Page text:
Videomajk

Eurobricks New Members
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About Videomajk

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  • What is favorite LEGO theme? (we need this info to prevent spam)
    Space
  • Which LEGO set did you recently purchase or build?
    Apollo V

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  • Gender
    Male

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  • Country
    Sverige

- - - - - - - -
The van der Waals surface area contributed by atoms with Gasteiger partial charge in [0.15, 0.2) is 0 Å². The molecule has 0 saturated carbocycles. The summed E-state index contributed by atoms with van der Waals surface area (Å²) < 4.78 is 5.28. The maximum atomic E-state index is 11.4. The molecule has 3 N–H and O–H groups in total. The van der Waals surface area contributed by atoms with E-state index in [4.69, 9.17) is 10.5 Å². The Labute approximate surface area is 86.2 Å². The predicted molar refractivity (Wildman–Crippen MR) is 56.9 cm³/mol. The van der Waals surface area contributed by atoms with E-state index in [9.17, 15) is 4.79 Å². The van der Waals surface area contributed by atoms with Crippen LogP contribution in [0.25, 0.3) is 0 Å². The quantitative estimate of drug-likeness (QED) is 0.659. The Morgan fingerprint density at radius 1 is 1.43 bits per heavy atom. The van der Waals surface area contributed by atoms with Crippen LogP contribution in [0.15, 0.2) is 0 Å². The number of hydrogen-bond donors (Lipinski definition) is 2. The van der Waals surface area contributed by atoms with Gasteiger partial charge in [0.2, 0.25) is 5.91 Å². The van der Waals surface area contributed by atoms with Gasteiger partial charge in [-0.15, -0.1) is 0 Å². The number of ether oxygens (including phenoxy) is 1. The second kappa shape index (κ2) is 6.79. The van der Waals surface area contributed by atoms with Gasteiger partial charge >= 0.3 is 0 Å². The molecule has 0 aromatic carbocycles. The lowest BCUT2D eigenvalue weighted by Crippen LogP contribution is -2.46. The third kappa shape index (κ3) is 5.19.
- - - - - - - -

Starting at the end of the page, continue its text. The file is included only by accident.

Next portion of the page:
1. Hello I want to share my first MOC in many, many years. After building the official Apollo V set I was inspired to start building again. My first idea was to accompany my Apollo V with my childhood favourite rocket, the moon rocket from Tintin’s “Destination Moon”. I searched and found a lot of MOC’s of this rocket, but all of the were either too big or in the wrong proportions to fit my needs, so I ended up designing my own MOC. So here I present “The Moon Rocket”. It’s a pure digital build this far. I hope you like it. About the model In 1950, when space travel and journeys to the moon where still science fiction, Belgian cartoonist Hergé (Georges Remi) published the serialised version of what would become the two album Tintin adventure “Destination Moon”. Hergé was known for his sense of detail and perfection and put huge amounts of research behind this album to make it as accurate as possible. The adventure tells the story of a maned mission to the moon, something that was yet to be achieved in the 50´s. The vehicle that transported Tintin, Snowy, Captain Haddock and professor Calculus to the moon was a bright red painted, cigar shaped rocket with three large fins and a white checkered pattern around the mid-section. This rocket has become famous for its elegant design and is now synonymous with Tintin. The design is instantly recognised by millions of people which has read and loved the Adventures of Tintin over the decades. This model is a tribute to that rocket. The model is designed at a scale of 1:110, to match the official Lego Apollo V rocket. But scale is tricky with an imaginary rocket. Even if Hergé included a detailed drawing in the albums and built several scale models during the work with the album to get the pictures as accurate as possible, there is no official record of how tall the rocket is. To get a plausible length, I started out with the drawing in the album and concluded that it was possible that the drawing was made at a 1:300 scale. In combination with information from the book "Spaceship Handbook" (Jack Hagerty and Jon C. Rogers) and measurements from the album art, I ended up with a total length of 66 meters, including the antenna. At 1:110 scale, this makes the rocket model 60 cm (23.62 inches) tall. The model is made up of 1.575 Lego bricks. A display model This model is meant to be a display model only. The different sections of the rocket are held together by very few Lego pieces. The model will most likely hold together when standing upright but will very likely break apart if tilted or held horizontally.